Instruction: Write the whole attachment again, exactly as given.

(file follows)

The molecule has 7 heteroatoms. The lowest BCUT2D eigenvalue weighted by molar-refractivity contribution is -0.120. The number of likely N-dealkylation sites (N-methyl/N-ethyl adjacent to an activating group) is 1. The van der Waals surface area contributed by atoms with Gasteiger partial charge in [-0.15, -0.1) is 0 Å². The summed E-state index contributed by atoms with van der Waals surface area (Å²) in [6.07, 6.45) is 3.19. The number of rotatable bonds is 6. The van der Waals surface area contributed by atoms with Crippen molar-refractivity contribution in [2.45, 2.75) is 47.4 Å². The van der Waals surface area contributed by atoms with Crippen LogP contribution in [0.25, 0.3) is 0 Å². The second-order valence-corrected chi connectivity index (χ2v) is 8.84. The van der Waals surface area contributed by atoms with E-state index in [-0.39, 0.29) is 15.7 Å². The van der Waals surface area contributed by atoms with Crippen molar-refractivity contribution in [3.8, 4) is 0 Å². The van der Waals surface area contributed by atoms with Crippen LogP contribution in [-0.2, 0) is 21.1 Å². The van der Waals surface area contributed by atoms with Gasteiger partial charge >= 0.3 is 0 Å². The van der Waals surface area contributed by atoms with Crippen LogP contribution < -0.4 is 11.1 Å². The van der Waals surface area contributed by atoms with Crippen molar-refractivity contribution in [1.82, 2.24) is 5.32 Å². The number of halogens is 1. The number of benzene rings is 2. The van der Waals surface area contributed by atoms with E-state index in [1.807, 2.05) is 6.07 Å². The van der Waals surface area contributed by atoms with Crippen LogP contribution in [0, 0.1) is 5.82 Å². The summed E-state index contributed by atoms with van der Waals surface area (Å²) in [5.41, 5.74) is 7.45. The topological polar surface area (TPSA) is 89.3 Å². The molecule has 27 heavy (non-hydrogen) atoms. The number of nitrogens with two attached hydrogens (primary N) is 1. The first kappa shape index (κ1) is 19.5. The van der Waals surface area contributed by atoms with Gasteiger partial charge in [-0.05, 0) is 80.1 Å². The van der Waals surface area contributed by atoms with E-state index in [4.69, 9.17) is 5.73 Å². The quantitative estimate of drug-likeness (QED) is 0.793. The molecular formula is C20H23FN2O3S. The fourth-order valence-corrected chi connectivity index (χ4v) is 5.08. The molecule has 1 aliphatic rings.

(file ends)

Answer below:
The molecule has 7 heteroatoms. The lowest BCUT2D eigenvalue weighted by molar-refractivity contribution is -0.120. The number of likely N-dealkylation sites (N-methyl/N-ethyl adjacent to an activating group) is 1. The van der Waals surface area contributed by atoms with Gasteiger partial charge in [-0.15, -0.1) is 0 Å². The summed E-state index contributed by atoms with van der Waals surface area (Å²) in [6.07, 6.45) is 3.19. The number of rotatable bonds is 6. The van der Waals surface area contributed by atoms with Crippen molar-refractivity contribution in [2.45, 2.75) is 47.4 Å². The van der Waals surface area contributed by atoms with Crippen LogP contribution in [0.25, 0.3) is 0 Å². The second-order valence-corrected chi connectivity index (χ2v) is 8.84. The van der Waals surface area contributed by atoms with E-state index in [-0.39, 0.29) is 15.7 Å². The van der Waals surface area contributed by atoms with Crippen molar-refractivity contribution in [3.8, 4) is 0 Å². The van der Waals surface area contributed by atoms with Crippen LogP contribution in [-0.2, 0) is 21.1 Å². The van der Waals surface area contributed by atoms with Gasteiger partial charge >= 0.3 is 0 Å². The van der Waals surface area contributed by atoms with Crippen LogP contribution < -0.4 is 11.1 Å². The van der Waals surface area contributed by atoms with Crippen molar-refractivity contribution in [1.82, 2.24) is 5.32 Å². The number of halogens is 1. The number of benzene rings is 2. The van der Waals surface area contributed by atoms with E-state index in [1.807, 2.05) is 6.07 Å². The van der Waals surface area contributed by atoms with Crippen LogP contribution in [0, 0.1) is 5.82 Å². The summed E-state index contributed by atoms with van der Waals surface area (Å²) in [5.41, 5.74) is 7.45. The topological polar surface area (TPSA) is 89.3 Å². The molecule has 27 heavy (non-hydrogen) atoms. The number of nitrogens with two attached hydrogens (primary N) is 1. The first kappa shape index (κ1) is 19.5. The van der Waals surface area contributed by atoms with Gasteiger partial charge in [-0.05, 0) is 80.1 Å². The van der Waals surface area contributed by atoms with E-state index in [4.69, 9.17) is 5.73 Å². The quantitative estimate of drug-likeness (QED) is 0.793. The molecular formula is C20H23FN2O3S. The fourth-order valence-corrected chi connectivity index (χ4v) is 5.08. The molecule has 1 aliphatic rings.